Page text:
Ore mineralogy, fluid inclusion, and stable isotopic characteristics of stratiform copper deposits in the coastal Cordillera of northern Chile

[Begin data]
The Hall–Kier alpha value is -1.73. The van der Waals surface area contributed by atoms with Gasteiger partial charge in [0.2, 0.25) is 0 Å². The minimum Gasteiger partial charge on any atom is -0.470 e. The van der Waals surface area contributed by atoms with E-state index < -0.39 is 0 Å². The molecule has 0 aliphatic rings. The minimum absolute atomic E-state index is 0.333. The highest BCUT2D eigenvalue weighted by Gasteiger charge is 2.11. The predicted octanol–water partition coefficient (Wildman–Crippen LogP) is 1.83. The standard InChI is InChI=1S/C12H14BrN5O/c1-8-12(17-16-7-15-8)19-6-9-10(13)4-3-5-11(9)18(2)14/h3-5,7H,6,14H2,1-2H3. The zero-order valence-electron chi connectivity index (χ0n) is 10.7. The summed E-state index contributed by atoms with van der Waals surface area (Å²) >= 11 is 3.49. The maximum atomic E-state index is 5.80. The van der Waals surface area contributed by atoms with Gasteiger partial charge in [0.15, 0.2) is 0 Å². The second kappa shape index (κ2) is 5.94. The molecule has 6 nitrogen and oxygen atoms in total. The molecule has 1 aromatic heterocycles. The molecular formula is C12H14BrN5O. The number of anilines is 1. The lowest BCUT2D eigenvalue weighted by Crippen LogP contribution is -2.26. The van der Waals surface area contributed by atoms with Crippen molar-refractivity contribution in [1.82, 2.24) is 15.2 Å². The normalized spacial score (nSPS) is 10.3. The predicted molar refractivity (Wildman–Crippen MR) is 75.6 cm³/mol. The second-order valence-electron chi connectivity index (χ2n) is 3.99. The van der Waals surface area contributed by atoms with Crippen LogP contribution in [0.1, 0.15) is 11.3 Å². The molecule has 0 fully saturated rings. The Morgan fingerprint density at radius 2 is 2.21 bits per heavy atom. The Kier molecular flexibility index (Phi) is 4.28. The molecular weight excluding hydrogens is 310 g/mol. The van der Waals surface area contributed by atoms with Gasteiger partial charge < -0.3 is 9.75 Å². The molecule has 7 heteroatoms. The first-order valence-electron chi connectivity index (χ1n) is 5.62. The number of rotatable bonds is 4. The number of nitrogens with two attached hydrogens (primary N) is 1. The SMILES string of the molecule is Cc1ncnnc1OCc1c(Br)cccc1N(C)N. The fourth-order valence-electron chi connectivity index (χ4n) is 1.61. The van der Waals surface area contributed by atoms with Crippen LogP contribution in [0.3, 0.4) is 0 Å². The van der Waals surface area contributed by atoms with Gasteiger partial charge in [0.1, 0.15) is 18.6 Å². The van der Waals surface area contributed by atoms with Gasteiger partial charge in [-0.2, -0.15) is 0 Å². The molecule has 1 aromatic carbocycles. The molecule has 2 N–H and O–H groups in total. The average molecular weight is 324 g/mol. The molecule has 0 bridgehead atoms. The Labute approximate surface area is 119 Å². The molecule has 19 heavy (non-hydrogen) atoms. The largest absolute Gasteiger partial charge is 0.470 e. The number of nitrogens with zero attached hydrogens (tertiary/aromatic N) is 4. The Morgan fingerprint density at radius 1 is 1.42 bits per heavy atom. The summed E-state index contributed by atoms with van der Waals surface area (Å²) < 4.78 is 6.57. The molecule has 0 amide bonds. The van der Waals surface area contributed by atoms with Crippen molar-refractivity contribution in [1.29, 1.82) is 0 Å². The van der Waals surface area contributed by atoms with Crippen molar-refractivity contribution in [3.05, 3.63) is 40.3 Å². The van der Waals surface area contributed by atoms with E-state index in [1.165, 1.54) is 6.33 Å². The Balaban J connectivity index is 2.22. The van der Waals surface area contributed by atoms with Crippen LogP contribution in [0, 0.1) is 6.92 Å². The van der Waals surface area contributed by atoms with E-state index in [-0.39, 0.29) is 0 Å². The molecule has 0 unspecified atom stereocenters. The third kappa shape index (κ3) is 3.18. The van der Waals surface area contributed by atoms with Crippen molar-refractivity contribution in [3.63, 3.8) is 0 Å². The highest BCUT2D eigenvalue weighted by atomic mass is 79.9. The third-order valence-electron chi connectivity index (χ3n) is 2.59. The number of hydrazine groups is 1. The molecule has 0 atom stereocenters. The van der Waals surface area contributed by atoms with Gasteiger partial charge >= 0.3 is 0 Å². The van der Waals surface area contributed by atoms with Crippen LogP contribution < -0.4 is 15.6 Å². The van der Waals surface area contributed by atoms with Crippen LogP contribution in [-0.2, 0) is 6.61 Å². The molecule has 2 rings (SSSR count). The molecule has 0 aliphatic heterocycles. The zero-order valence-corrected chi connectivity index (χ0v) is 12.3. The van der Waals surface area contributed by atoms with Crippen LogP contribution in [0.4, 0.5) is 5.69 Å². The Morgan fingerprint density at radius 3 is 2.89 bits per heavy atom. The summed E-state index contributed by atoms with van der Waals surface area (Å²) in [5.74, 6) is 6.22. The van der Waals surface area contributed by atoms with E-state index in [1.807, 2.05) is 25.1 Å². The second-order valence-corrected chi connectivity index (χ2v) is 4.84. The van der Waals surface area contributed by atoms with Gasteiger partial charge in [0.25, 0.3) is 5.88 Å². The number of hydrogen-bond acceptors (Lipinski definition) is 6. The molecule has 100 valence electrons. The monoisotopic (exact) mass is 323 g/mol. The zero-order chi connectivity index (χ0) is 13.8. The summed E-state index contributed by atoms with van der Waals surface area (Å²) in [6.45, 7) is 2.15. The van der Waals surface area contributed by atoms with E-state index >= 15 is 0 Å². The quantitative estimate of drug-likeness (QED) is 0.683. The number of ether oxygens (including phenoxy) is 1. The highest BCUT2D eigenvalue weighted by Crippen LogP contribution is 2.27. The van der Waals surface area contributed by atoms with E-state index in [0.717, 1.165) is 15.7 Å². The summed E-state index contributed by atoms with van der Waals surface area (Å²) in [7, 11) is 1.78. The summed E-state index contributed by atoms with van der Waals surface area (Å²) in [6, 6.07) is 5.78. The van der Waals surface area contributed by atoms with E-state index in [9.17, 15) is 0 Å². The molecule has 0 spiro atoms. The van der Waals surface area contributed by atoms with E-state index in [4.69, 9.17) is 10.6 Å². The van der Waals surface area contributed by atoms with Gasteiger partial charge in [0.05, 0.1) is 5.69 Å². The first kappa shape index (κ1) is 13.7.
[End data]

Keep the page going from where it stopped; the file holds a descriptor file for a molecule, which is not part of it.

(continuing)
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Late-Jurassic stratiform copper deposits in the coastal range of northern Chile (Susana-Lince and Buena Vista of the Carolina de Michilla district, and Mantos de La Luna) are hosted in an andesite-dominant volcanic pile of the Jurassic La Negra Formation which is extensively intruded by gabbroic to granodioritic plutons and dikes. Primary copper mineralization is characterized by chalcocite (~Cu1.90S) + digenite + bornite ± chalcopyrite + hematite. Supergene alteration of these minerals has produced chalcocite (djurleite), covellite, atacamite, chrysocolla and copper oxides (copper wad). Fluid-inclusion data indicate a variable temperature of formation (200 to 380 °C) and a wide range of fluid salinities (7 to 34 wt% NaCl). Carbon and oxygen isotopic compositions of calcite from the Susana-Lince deposit (δ13C=–2.6 to –3.6‰, δ18O=13.7 to 18.7‰) combined with the thermometric data suggest that the fluid responsible for the calcite mineralization derives from mixing of high-temperature meteoric water with cooler basinal brines. These data imply that the stratiform copper deposits of the coastal Cordillera are epigenetic and formed from non-magmatic, moderately oxidized hydrothermal solutions.
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